The County Government of Nakuru has announced a list of 17 health facilities where residents will get mental health care and psychological support services amid rising cases of gender-based violence and suicide in the devolved unit.
Clinical Psychologist at the Nakuru Level 5 Teaching and Referral Hospital Dr Cleophas Wafula said the services offered include psychotherapy and counselling, mental wellness clinic, psychiatry, school mental health, community mental health, child and adolescents’ mental health assessments as well as electroconvulsive therapy and Occupational therapy.
Residents can access the services at the Nakuru Level 5 Teaching and Referral Hospital and at all the County’s 16 high-volume level four hospitals spread out in all the 11 Sub-Counties.
Previously, Governor Lee Kinyanjui confirmed that his administration has employed more than 120 psychiatrists, mental health nurses, psychologists, social workers, occupational therapists and general staff who provide mental healthcare services at different levels at psychiatric units within the 17 health care facilities.
Dr Wafula stated that the establishment of the additional psychiatric facilities was geared towards providing residents with quality and affordable mental health care adding that currently the cost of treating mental illness stood at between Sh50, 000 to Sh100, 000 before factoring in the doctor’s consultation fee of Sh10, 000, which is way beyond affordability by most Kenyans.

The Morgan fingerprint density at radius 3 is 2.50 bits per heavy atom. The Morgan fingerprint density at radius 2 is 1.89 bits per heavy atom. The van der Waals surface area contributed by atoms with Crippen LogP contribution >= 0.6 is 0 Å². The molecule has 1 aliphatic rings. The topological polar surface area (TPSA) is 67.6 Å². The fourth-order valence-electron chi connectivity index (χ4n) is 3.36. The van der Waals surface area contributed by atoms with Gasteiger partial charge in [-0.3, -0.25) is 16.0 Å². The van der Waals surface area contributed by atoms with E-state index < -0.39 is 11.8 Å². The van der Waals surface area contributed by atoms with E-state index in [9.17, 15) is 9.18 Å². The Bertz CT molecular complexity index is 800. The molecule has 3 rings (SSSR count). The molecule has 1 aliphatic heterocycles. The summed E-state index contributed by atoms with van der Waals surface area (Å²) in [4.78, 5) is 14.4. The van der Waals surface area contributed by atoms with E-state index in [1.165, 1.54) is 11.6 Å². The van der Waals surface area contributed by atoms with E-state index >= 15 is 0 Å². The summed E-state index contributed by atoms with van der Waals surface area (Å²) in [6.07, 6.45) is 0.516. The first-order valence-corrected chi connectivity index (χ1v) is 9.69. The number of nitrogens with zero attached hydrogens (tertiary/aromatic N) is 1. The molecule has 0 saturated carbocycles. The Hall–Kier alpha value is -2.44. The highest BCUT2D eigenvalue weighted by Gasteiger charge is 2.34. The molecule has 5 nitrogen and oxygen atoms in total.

“The cost of accessing treatment in private hospitals is even higher owing to the fact that between Sh3000 to Sh5000 has to be paid per day every time a psychiatrist attends to a patient. We need to bring the cost down so that many people get the proper treatment. Kenyans, who cannot afford to seek treatment, continue to suffer from the effects of mental illness. We are committed to ensuring that proper mental health care is not a preserve for the rich in society,” stated the Clinical Psychologist.
The mental health care services are also available at Bahati, Elburgon, Gilgil, Molo, Naivasha, Olenguruone, Langalanga and Njoro Sub-County Hospitals.
Other facilities offering the services include Bondeni Maternity, Naivasha Level 4 Hospital, Gilgil Mental Hospital and Kabazi, Keringet, Kuresoi, Lanet and Subukia Sub-County Hospitals.